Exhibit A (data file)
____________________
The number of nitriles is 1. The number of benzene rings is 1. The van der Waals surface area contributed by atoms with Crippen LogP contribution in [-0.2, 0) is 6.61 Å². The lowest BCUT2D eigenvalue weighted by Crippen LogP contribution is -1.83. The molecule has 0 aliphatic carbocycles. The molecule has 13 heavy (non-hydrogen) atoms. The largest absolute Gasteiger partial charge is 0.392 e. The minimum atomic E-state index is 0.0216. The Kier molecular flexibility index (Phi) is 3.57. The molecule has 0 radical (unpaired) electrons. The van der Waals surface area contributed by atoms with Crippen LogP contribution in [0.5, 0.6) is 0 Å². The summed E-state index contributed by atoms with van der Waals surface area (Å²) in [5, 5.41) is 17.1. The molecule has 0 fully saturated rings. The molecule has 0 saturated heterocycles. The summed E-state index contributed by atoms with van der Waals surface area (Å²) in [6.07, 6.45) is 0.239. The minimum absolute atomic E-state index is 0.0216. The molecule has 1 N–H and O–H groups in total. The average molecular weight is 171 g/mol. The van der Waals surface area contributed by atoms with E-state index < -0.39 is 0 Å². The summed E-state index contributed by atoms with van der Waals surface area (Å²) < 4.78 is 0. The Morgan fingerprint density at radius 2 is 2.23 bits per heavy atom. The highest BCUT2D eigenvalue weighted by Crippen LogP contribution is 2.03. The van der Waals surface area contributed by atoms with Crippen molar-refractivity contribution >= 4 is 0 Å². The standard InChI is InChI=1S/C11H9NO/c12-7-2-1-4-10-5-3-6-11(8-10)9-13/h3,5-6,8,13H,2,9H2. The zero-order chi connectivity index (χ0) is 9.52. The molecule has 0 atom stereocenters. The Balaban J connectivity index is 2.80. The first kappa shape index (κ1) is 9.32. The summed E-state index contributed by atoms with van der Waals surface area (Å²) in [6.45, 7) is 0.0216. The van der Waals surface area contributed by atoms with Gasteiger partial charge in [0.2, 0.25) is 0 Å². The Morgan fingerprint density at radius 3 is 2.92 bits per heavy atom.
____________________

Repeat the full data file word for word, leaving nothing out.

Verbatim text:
The number of nitriles is 1. The number of benzene rings is 1. The van der Waals surface area contributed by atoms with Crippen LogP contribution in [-0.2, 0) is 6.61 Å². The lowest BCUT2D eigenvalue weighted by Crippen LogP contribution is -1.83. The molecule has 0 aliphatic carbocycles. The molecule has 13 heavy (non-hydrogen) atoms. The largest absolute Gasteiger partial charge is 0.392 e. The minimum atomic E-state index is 0.0216. The Kier molecular flexibility index (Phi) is 3.57. The molecule has 0 radical (unpaired) electrons. The van der Waals surface area contributed by atoms with Crippen LogP contribution in [0.5, 0.6) is 0 Å². The summed E-state index contributed by atoms with van der Waals surface area (Å²) in [5, 5.41) is 17.1. The molecule has 0 fully saturated rings. The molecule has 0 saturated heterocycles. The summed E-state index contributed by atoms with van der Waals surface area (Å²) in [6.07, 6.45) is 0.239. The minimum absolute atomic E-state index is 0.0216. The molecule has 1 N–H and O–H groups in total. The average molecular weight is 171 g/mol. The van der Waals surface area contributed by atoms with E-state index < -0.39 is 0 Å². The summed E-state index contributed by atoms with van der Waals surface area (Å²) < 4.78 is 0. The Morgan fingerprint density at radius 2 is 2.23 bits per heavy atom. The highest BCUT2D eigenvalue weighted by Crippen LogP contribution is 2.03. The van der Waals surface area contributed by atoms with Crippen molar-refractivity contribution >= 4 is 0 Å². The standard InChI is InChI=1S/C11H9NO/c12-7-2-1-4-10-5-3-6-11(8-10)9-13/h3,5-6,8,13H,2,9H2. The zero-order chi connectivity index (χ0) is 9.52. The molecule has 0 atom stereocenters. The Balaban J connectivity index is 2.80. The first kappa shape index (κ1) is 9.32. The summed E-state index contributed by atoms with van der Waals surface area (Å²) in [6.45, 7) is 0.0216. The van der Waals surface area contributed by atoms with Gasteiger partial charge in [0.2, 0.25) is 0 Å². The Morgan fingerprint density at radius 3 is 2.92 bits per heavy atom.